Click the dots on the map above to view pictures I have taken in these locations.
It’s difficult to describe my experience in Australia in just one page. After spending a college semester there, I had had so many exciting experiences, met many great friends, and first started traveling solo. Australia is a fascinating country with an almost endless amount of unique things to do.
Before going into deeper details, here are a few of the things you must do in Australia:
- Great Barrier Reef – scuba dive or snorkel. Seeing the vast amount of wildlife is one of the most incredible things I’ve ever done.
- If you’re a sports fan, go to an Australian rules football match in Melbourne. The sport isn’t too well-known worldwide, but it’s exciting enough to keep the average person on the edge of their seat.
- Explore Tasmania. I’d never seen so much wildlife without being in a zoo. Perfect place for camping and hiking. The Wineglass Bay hike is still one of the best I’ve ever done, finished with white beaches and watching dolphins swim.
- Visit the Whitehaven Beach. Located in the Whitsunday Islands, Whitehaven is the rare beach set completely in its natural setting with no buildings around. The water looks and feels like bath water, and the sand is the whitest and finest you’ll ever find.
- Great Ocean Road and the Twelve Apostles – Seeing the rock formations of the Twelve Apostles makes you wonder how they could ever be formed that way.
- And finally, the obvious pick of Sydney with its Opera House and Harbour Bridge. View one of the world’s most famous buildings.
I studied at the University of Newcaslte, about 95 miles (158 km) north of Sydney. Newcastle is well known for its beaches and, more specifically, it’s enormous waves. These are the kinds of waves that will throw you around until you find yourself in the middle of a rip (as I know from experience). Newcastle doesn’t have a lot to offer a traveler, but it was cool to spend four months living there.
Flying in Australia was an experience I’ve never had anywhere else. Not only did Jetstar have absolutely incredible deals (I once bought a round trip ticket from Newcastle to Brisbane for $50 USD), but not once was my ID checked when flying within Australia. I was able to print my ticket, go through security, and get on the plane without showing my ID once. This was even in 2009, much longer after US airline security was tightened. I am not sure if this still happens in Australia, but you can imagine how shocked I was at the time.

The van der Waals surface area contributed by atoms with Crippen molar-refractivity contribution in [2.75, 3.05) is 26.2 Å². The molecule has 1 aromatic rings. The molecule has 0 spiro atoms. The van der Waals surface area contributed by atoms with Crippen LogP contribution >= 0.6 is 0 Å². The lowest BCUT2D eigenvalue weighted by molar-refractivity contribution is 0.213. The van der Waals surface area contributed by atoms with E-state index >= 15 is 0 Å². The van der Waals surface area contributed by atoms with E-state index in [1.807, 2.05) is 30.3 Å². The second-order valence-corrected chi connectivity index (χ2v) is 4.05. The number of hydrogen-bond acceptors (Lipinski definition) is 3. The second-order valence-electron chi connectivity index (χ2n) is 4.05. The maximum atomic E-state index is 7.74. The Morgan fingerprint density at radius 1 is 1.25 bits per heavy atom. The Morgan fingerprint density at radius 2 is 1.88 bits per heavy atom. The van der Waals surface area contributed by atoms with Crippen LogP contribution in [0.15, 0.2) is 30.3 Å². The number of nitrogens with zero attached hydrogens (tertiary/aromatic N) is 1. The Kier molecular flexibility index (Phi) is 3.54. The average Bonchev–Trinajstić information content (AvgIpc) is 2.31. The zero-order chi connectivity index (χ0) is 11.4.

Sydney is Australia’s largest city and has many areas worth checking out. The Sydney Opera House and Harbour Bridge area is a must. You even take a tour to climb up the towering Harbour Bridge, if you’re into that sort of thing. The Royal Botanical Gardens are worth walking through and provide spectacular views of both the Opera House and Habour Bridge.
For one entire afternoon, I decided to start out at Bondi Beach and walk along the paved path winding around several beaches. It’s a heavily traveled path, but it provides great views out into the ocean and lets you see just how good some of the surfers are. Darling Habour is a nice place to spend an evening if you want to eat out, see a movie, visit the aquarium, or just people watch.
After a long weekend in Melbourne, I had a new favorite city. The city’s architecture felt like Europe but with an Australian accent. Small back streets lead to quaint cafes with baristas welcoming you with a friendly “G’day”. Abstract art is spread throughout the city to the point where you don’t even recognize it. And the Aussie Rules Football league keeps all sports fans busy.
Aussie Rules Football is a sport I had never heard of until I went to Australia. I happened to see it on TV a few times while living in Newcastle, and I was intrigued. It’s a combination of rugby, soccer, and basketball, as crazy as that sounds. It’s too complicated to explain here, so look you can learn more here. Essentially, the whole match is a wild scramble for the ball which is either being kicked up punched, as the players try to kick it through the upright posts.